The Thyroid-Gut Connection

by Dr. David Peterson, DC, DCCN

Hippocrates said, “All disease begins in the gut.” This is true. To support hypothyroidism or regulate an autoimmune thyroid condition like Hashimoto’s, you must address digestive health. Gastrointestinal (GI) dysfunctions are the most overlooked health issue today and gut problems are very common. 60% of the immune system is positioned in the digestive tract. The GI lining is our first line of immune defense and it is our #1 protective barrier. Problems in the gut equate to problems with the immune system. Poor gut health is a significant trigger for functional and autoimmune thyroid problems.

Management of thyroid issues is incomplete without appropriate examination of the cause and contributing factors. Doctors must consider these components of GI function: gastric atrophy impairing levels of stomach acid; fat digestion; constipation; healthy gut bacteria; estrogen elimination; food sensitivities; yeast/mold; parasites; and nutritional requirements. Here are just a few reasons GI health cannot be ignored. How balanced is your gut flora? Gut health affects T3 and T4 levels and malabsorption depletes the body of supportive nutrients for the thyroid gland. Is your GI tract inflamed? An inflamed GI tract and parasites exhaust the adrenals that downgrade thyroid function. Are you eliminating estrogen appropriately? Constipation causes interference with hormone elimination (like estrogen). Estrogen accumulation slows down thyroid function.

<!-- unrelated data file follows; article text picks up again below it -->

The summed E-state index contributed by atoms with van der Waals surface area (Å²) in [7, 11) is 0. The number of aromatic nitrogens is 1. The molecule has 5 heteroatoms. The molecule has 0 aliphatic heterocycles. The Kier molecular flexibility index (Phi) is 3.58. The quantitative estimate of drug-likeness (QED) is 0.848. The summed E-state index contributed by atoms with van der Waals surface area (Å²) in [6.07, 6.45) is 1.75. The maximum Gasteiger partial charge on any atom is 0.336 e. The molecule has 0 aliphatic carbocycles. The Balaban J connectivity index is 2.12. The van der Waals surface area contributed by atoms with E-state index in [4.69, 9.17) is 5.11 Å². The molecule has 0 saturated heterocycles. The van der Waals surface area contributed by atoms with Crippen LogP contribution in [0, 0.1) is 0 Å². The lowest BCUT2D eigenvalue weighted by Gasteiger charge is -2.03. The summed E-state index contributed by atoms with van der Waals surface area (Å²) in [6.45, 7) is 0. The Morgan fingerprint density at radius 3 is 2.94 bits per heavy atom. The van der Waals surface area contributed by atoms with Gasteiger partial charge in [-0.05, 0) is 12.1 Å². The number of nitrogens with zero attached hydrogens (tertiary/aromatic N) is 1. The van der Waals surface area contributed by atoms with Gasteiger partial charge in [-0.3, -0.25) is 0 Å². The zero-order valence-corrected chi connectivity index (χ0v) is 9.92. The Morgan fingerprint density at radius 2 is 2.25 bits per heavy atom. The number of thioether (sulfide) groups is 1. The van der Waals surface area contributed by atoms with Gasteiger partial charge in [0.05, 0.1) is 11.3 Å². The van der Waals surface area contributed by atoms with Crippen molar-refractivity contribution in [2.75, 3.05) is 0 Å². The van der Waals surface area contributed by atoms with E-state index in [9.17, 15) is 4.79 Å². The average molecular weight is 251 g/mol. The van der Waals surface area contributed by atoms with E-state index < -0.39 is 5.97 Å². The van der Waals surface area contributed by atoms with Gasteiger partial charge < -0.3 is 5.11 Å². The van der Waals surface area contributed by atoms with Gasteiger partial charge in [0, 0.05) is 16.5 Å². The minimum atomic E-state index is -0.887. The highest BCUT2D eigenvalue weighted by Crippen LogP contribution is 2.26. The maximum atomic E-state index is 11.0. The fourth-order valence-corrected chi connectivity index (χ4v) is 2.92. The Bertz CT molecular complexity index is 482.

Successful repair and management of autoimmune thyroid patterns and improving and supporting hypothyroidism require good GI health. Insulin resistance and adrenal stress are the next areas of priority in managing thyroid symptoms and disease. You are not sick because you are deficient in a thyroid hormone. If your healthcare provider is not addressing the root cause of your symptoms in order to diagnose, treat, and manage your thyroid condition, and you would like to see how good you can feel, please contact us.
Wellness Alternatives, stlwa.com, 636.227.4949

Interesting fact of the month:
90% of your epinephrine, nor-epinephrine, dopamine, GABA, and serotonin neurotransmitter receptors (central to memory, learning, mood, behavior, sleep, pain perception and sexual urge) are located within your GI tract.

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